Whether stealing from vandalised pipelines which fuel the many illegal refineries across the Niger Delta region or from oil fields, and oil terminals, the unfettered access to Nigeria’s oil by oil thieves has forced the country into financial distress with grim implications. Buffeted by declining revenue and resorting to binge borrowing to bridge revenue shortfalls, Nigeria’s government has not responded to the national emergency on its hands as competently as we should expect. And just like the lingering and unresolved security challenges in some parts of the country, these economic saboteurs appear invincible, giving rise to justified general suspicion of collusion with officials and elements of the security agencies, the very entities charged with the responsibility of preventing this disruptive felonious conduct.
We note that despite repeated warnings by some security services to their personnel against the dangers of hobnobbing with criminal elements involved in sabotaging the economy through oil theft, the menace has persisted. In plain terms, the ongoing court-martial of 13 personnel of the Nigerian Navy including officers for alleged complicity in oil theft is quite instructive. This should be an eye-opener for the Federal Government and compel it to adopt more stringent measures to tackle the problem comprehensively. We call on the Federal Government to ensure the swift and diligent prosecution of the case and bring everyone, no matter how highly placed, to justice.
Despite efforts at diversification, the oil and gas sector remains the mainstay of Nigeria’s economy. Therefore, any threat to the sector must be considered and treated as a high security concern deserving urgent and decisive action. To this end, we call on President Muhammadu Buhari to appreciate that Nigeria is dealing with organised crime at its most daring and sophisticated depth and so should demonstrate brave and decisive leadership by taking concerted action towards unmasking the thieving cartel as well as their internal collaborators within the locals, and in all the security agencies. We believe that a total overhaul of Nigeria’s security architecture in the maritime domain is an essential and major step towards cleaning the Augean stables.
We also demand that the Nigerian Senate make public the findings of the 13-man ad-hoc committee set up to probe oil theft in Nigeria and its impact on petroleum production and oil revenues. It is worrisome that the committee which was given one month to submit its report has yet to make the same public four months later.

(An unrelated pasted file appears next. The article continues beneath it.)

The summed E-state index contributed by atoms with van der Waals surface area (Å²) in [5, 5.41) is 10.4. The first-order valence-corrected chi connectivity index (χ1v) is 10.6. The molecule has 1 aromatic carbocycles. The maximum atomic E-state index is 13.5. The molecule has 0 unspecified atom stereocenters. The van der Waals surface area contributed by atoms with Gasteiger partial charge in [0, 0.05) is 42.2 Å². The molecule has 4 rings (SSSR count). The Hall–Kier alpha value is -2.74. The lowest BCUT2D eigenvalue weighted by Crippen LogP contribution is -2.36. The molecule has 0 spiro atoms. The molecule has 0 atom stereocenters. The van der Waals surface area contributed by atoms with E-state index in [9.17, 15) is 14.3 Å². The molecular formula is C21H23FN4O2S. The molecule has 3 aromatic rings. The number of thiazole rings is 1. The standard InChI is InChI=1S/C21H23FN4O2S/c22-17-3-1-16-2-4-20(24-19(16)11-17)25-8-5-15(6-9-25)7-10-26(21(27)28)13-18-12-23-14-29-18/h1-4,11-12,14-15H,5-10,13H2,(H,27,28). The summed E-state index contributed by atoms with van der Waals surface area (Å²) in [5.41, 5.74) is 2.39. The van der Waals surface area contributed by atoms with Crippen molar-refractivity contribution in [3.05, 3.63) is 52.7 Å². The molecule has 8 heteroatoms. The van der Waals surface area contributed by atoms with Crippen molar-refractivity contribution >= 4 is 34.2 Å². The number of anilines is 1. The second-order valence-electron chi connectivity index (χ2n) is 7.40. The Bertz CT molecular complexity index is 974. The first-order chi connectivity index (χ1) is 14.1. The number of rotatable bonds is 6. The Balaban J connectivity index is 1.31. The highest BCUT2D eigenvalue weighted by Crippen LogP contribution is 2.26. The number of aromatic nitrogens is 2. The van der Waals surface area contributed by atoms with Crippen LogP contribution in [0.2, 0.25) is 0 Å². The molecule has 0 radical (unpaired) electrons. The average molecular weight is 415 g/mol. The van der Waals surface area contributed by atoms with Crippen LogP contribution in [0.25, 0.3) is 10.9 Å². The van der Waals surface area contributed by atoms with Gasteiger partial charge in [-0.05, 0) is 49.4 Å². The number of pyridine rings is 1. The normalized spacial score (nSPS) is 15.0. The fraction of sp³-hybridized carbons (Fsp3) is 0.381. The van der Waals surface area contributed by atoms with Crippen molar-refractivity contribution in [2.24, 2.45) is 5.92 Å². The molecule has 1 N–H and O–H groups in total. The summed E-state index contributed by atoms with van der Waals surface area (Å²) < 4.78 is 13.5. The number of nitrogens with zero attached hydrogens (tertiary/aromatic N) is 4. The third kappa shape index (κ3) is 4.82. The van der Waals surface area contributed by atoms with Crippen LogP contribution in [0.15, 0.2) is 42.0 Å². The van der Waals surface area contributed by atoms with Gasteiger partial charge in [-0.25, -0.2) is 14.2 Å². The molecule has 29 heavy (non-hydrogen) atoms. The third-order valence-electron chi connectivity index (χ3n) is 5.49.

In addition to the deployment of technology by the NNPC to monitor oil theft and the involvement of host communities in surveillance of oil pipelines, the government should enact laws that prescribe very harsh penalties for oil theft and pipeline vandalism. The National Assembly should equally support the call for more punitive measures in our statues to serve as deterrents to oil thieves. A situation where nine suspected oil thieves standing trial for stealing N200 million worth of oil in 2015 were, in 2022, fined N2,000 each owing to a plea bargain after an amendment of charges which was questioned by the trial judge, Justice Okon Abang, trivialises the entire essence of prosecutorial commitment and should not be allowed to ever reoccur. Therefore, NNPC Limited’s CEO, Mele Kyari’s call for a special court with diligent prosecutors to try oil thieves should be urgently and anxiously activated in national interest.
More importantly, the Federal Government should rethink its neglect of oil producing communities in terms of basic social amenities to seek support of host communities in driving the fight to end oil theft. Intelligence gathering can only be possible if the locals have a sense of belonging and see themselves as participants in and owners of the process.
President Muhammadu Buhari has the crucial task of curbing oil theft, Delivery on this key intervention is an obligation from which the government cannot resile or renege.